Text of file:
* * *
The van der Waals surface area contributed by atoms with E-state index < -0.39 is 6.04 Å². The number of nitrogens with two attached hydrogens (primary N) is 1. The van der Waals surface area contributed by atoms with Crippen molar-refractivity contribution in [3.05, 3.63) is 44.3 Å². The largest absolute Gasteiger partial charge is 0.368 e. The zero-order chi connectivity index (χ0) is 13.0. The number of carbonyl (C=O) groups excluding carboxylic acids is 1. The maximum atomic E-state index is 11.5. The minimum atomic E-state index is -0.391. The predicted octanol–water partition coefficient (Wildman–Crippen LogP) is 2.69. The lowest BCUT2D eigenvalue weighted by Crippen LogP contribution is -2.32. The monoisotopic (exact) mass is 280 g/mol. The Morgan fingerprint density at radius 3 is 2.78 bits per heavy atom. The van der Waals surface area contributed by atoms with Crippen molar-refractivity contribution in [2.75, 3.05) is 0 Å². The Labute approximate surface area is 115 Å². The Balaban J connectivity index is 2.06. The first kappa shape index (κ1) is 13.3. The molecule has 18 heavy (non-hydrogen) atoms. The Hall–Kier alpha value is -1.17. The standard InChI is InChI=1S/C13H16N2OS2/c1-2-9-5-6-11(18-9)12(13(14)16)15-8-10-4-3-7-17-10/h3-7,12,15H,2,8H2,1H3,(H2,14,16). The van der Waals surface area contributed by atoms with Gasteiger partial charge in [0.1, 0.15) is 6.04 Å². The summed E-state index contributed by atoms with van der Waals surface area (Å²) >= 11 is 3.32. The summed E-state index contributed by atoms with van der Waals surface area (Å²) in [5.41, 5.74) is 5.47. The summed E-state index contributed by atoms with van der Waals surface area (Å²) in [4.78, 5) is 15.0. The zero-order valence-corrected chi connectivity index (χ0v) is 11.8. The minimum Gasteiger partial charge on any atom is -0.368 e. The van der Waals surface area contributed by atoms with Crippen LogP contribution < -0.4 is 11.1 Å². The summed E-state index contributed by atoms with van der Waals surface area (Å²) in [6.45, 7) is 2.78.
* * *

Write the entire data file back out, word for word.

The van der Waals surface area contributed by atoms with E-state index < -0.39 is 6.04 Å². The number of nitrogens with two attached hydrogens (primary N) is 1. The van der Waals surface area contributed by atoms with Crippen molar-refractivity contribution in [3.05, 3.63) is 44.3 Å². The largest absolute Gasteiger partial charge is 0.368 e. The zero-order chi connectivity index (χ0) is 13.0. The number of carbonyl (C=O) groups excluding carboxylic acids is 1. The maximum atomic E-state index is 11.5. The minimum atomic E-state index is -0.391. The predicted octanol–water partition coefficient (Wildman–Crippen LogP) is 2.69. The lowest BCUT2D eigenvalue weighted by Crippen LogP contribution is -2.32. The monoisotopic (exact) mass is 280 g/mol. The Morgan fingerprint density at radius 3 is 2.78 bits per heavy atom. The van der Waals surface area contributed by atoms with Crippen molar-refractivity contribution in [2.75, 3.05) is 0 Å². The Labute approximate surface area is 115 Å². The Balaban J connectivity index is 2.06. The first kappa shape index (κ1) is 13.3. The molecule has 18 heavy (non-hydrogen) atoms. The Hall–Kier alpha value is -1.17. The standard InChI is InChI=1S/C13H16N2OS2/c1-2-9-5-6-11(18-9)12(13(14)16)15-8-10-4-3-7-17-10/h3-7,12,15H,2,8H2,1H3,(H2,14,16). The van der Waals surface area contributed by atoms with Gasteiger partial charge in [0.1, 0.15) is 6.04 Å². The summed E-state index contributed by atoms with van der Waals surface area (Å²) >= 11 is 3.32. The summed E-state index contributed by atoms with van der Waals surface area (Å²) in [5.41, 5.74) is 5.47. The summed E-state index contributed by atoms with van der Waals surface area (Å²) in [4.78, 5) is 15.0. The zero-order valence-corrected chi connectivity index (χ0v) is 11.8. The minimum Gasteiger partial charge on any atom is -0.368 e. The van der Waals surface area contributed by atoms with Crippen LogP contribution < -0.4 is 11.1 Å². The summed E-state index contributed by atoms with van der Waals surface area (Å²) in [6.45, 7) is 2.78.